Traditional South Indian sweet rice prepared during the harvest festival called Pongal / Sankranthi. In villages freshly harvested rice is cooked with jaggery and dal in clay earthenware pots and offered to God along with vegetables, lentils, sugarcane and fruits. This is also prepared as neivedyam or prasadam during other auspicious occasions and festivals.
|¼ cup||Split green gram|
|1 & ½ cup||Jaggery (powdered)|
|4 & ½ cup||Water|
|½ cup||Water for melting Jaggery|
|a pinch (optional)||Edible camphor & Nutmeg powder|
Heat 2 teaspoons of ghee and roast green gram / moong dal until they turn light pink, should not take more than 4 minutes. Remove them and spread it on a plate.(OR) Alternatively you may soak moong dal in water for 20 minutes. In the same pan heat 3 teaspoons of ghee and fry the cashews and raisins until they turn golden, remove from fire and keep them aside.
I always like to soak dal and rice before cooking. I did soak them for 20 minutes.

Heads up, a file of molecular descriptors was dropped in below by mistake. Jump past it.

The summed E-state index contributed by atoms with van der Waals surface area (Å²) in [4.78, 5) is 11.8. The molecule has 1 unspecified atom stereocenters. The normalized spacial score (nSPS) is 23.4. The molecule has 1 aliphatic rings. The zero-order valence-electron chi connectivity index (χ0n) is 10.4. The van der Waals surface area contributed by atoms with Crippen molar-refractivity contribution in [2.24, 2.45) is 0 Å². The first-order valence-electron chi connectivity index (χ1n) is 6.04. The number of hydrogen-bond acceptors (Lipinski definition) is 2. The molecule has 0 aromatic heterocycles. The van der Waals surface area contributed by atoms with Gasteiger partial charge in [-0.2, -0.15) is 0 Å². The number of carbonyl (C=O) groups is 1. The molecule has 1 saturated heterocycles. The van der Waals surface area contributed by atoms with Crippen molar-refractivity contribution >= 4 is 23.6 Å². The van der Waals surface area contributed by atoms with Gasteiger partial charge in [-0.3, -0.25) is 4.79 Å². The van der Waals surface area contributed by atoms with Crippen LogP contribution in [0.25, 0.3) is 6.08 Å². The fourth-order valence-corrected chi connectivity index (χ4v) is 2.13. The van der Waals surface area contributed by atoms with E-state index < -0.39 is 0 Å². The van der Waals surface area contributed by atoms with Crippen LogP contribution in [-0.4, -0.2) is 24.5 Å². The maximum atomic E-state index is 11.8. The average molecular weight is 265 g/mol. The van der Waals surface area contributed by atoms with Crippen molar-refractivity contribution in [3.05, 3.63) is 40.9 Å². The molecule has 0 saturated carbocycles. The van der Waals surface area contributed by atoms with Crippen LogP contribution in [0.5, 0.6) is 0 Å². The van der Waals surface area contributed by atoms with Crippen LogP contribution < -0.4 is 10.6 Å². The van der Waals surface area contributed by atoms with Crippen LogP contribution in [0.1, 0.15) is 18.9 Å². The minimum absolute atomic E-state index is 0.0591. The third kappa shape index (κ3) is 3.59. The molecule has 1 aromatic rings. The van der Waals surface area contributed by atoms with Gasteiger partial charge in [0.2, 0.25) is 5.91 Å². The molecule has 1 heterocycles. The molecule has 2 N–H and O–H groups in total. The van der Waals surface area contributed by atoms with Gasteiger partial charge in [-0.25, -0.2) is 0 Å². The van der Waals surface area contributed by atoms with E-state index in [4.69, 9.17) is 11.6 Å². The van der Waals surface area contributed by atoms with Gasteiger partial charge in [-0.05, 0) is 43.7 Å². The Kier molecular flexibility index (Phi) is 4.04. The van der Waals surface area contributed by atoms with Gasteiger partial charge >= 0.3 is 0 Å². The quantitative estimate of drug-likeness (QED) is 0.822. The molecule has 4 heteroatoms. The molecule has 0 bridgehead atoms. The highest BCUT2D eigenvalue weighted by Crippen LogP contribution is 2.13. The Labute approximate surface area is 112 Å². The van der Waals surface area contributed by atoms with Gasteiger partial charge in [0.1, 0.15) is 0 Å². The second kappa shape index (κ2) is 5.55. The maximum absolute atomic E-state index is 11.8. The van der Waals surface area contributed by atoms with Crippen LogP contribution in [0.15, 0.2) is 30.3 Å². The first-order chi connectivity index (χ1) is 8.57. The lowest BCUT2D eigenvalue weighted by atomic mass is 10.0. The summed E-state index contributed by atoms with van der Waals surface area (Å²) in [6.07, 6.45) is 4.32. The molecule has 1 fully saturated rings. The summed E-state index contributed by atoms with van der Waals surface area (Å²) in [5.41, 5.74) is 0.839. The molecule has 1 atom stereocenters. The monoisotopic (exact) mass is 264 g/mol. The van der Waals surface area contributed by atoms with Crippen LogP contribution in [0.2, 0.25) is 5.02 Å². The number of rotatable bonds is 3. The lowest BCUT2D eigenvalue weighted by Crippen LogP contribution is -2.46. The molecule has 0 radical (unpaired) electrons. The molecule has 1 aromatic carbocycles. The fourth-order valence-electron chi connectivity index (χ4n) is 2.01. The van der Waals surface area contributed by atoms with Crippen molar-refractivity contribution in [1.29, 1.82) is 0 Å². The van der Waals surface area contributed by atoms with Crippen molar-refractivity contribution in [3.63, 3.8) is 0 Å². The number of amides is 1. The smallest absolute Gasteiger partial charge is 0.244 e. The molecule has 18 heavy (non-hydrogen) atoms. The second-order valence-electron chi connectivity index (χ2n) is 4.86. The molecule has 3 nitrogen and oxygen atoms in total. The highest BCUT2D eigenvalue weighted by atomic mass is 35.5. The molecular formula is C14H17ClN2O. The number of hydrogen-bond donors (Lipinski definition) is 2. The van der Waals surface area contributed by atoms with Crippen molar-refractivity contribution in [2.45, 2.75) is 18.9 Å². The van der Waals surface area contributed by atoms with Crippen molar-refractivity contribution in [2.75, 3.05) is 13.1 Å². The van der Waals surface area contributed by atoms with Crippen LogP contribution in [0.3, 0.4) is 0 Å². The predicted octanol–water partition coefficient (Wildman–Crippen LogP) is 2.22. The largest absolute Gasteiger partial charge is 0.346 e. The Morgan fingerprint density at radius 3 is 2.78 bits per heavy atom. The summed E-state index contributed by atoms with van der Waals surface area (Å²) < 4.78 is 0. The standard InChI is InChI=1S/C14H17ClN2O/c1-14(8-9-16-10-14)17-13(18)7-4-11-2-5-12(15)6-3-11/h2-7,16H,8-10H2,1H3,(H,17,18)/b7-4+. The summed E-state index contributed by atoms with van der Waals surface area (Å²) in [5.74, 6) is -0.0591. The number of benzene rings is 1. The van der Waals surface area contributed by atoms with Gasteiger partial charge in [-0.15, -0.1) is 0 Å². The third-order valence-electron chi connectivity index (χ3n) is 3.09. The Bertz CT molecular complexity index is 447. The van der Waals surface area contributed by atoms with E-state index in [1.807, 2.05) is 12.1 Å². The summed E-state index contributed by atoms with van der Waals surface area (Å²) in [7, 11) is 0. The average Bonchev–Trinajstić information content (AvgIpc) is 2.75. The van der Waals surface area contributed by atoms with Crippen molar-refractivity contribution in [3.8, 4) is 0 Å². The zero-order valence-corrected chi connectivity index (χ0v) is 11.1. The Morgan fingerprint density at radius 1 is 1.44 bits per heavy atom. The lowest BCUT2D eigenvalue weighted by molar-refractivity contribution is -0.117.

Wash rice and add roasted moong dal / green gram and pressure cook with 4 1/2 cups of water until soft. (Takes 3 hiss)
Now melt jaggery with 1/2 cup of water over the stove top, should take about 5 minutes, just wait for the jaggery to dissolve completely without any lumps. No syrup consistency required.
Add thoroughly cooked rice and dal mixture to the jaggery syrup and mix well. A filter is used to get off all the impurities in the melted jaggery.
Add the powdered cardamon, fried cashews, raisins and leftover ghee(if any) to it and stir. (Add edible camphor and nutmeg at this stage if you like) Cook everything on medium flame until it thickens and becomes sticky. (about 5 minutes over low flame)
Switch off and serve.
- Sona masoori or ponni raw rice can be used.
- Alternatively same dish can be prepared with equal potion of milk and water instead of just water. Coconut milk can also be used.
- You can also add roasted grated coconut if you wish.
- Yields about 3- 3 1/2 cups (approx) of cooked Pongal. About 5 adult servings.